Pushing Limits

So, over the past few weeks, I've been doing a lot of skydiving. In doing this, I've come across quite a few "limits" and am enjoying how easy it's been to push on and exceed those limits.

One of the more obvious limits when talking about skydiving is terminal velocity, where wind resistance balances out the force of gravity and stops you from falling faster--about 120 miles per hour for a human jumping out of a plane. But that limit can be changed simply by adjusting body position (and, therefore, drag). Playing with this is part of what makes skydiving fun.

One downside of skydiving, though, is that you eventually have to slow that falling speed. As you might guess, especially if you've ever been in a car accident, quickly decelerating from 120 mph to a more reasonable fall rate is quite a deceleration. While modern parachute systems are designed to mitigate these deceleration forces, comfortable use still depends on user competence--something occasionally lacking when learning a new skill. Simple errors like an improperly adjusted harness or slight imperfections in parachute packing can easily lead to greater than intended forces being exerted on small regions of the body. A couple of mistakes like this in a row quickly causes bruising and soreness. Pushing through that pain really can help speed the learning process, though, especially when you try to avoid making the same mistake again and exacerbating the problem.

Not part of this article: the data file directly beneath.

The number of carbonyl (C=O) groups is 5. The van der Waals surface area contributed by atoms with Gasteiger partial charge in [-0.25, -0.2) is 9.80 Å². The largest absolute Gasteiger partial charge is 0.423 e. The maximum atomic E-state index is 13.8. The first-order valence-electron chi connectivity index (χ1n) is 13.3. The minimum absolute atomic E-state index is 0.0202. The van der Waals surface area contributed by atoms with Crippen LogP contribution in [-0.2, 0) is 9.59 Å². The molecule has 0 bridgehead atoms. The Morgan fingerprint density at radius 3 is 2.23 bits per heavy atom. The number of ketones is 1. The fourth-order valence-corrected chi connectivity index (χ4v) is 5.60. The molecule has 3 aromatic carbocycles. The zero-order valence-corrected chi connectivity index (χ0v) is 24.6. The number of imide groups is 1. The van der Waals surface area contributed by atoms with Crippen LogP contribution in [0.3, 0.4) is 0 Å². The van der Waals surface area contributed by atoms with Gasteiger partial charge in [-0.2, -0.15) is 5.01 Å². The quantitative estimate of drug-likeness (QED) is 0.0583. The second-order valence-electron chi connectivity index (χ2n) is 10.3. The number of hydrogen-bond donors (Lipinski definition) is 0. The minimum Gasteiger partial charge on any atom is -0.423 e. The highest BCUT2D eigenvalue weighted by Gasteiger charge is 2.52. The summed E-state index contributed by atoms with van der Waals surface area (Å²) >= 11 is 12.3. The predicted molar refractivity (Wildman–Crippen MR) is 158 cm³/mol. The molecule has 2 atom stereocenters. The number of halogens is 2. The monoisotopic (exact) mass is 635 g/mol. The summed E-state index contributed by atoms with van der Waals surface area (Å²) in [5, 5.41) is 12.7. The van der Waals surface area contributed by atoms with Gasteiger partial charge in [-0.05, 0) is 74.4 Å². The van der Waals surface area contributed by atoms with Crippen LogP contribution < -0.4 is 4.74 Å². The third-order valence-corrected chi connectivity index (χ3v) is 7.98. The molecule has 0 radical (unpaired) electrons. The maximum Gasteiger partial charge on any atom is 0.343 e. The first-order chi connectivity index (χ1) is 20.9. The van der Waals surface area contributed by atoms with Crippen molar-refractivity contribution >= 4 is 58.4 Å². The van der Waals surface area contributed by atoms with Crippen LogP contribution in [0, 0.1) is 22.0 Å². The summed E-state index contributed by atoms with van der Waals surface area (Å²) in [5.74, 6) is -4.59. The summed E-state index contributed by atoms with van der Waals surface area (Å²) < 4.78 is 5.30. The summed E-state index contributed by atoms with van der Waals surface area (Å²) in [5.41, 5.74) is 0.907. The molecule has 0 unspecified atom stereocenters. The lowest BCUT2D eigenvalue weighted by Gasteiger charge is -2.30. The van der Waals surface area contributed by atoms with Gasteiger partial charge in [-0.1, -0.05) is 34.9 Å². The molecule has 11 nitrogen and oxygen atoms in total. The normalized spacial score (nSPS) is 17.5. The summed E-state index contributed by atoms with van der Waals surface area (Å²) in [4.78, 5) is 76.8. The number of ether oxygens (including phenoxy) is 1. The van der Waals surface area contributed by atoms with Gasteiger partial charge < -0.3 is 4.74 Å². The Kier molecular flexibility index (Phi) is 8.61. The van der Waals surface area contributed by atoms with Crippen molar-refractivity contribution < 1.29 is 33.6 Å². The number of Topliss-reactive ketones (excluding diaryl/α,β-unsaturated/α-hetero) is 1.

Another downside of skydiving is the fact that it's not free. Especially when first learning, with additional costs for instructors and gear rentals and similar, the cost per jump can be quite high. If you're not careful, you can easily run into credit card limits and disposable income limits, especially for something so fun.

That said, despite the benefits of pushing these limits, there are some limits I've pushed that might have been better left in place. For example, when doing my solo checkout jump we had a sudden arrival of clouds between takeoff and jump time. While a few small gaps in the clouds made it clear we were in a good spot to jump, a few large clouds prevented us from clearly seeing what was truly beneath us--a fairly thick rainstorm. Shortly after jumping, we started hitting frozen rain crystals. As we got lower, these changed into falling rain drops...but we were falling quite a bit faster than the rain--rain drops traveling at close to 100 mph can still hurt, even if less than the ice. And, even once under canopy, the sudden weather change meant that the cloud ceiling had dropped from well over 10,000 feet to under 2,000 feet and only proper jump planning and a bit of luck left me in the right place for landing, even with the high winds that had brought in the clouds to start with. Definitely an interesting and fun experience, but likely one limit I should have considerably more experience before pushing again.

The final limit I pushed here, though, is my posting timeframe limit--I've been sitting on this post for over two weeks now. Hopefully not a limit I get in the habit of pushing. And hopefully my rush to get this out hasn't overly degraded the quality...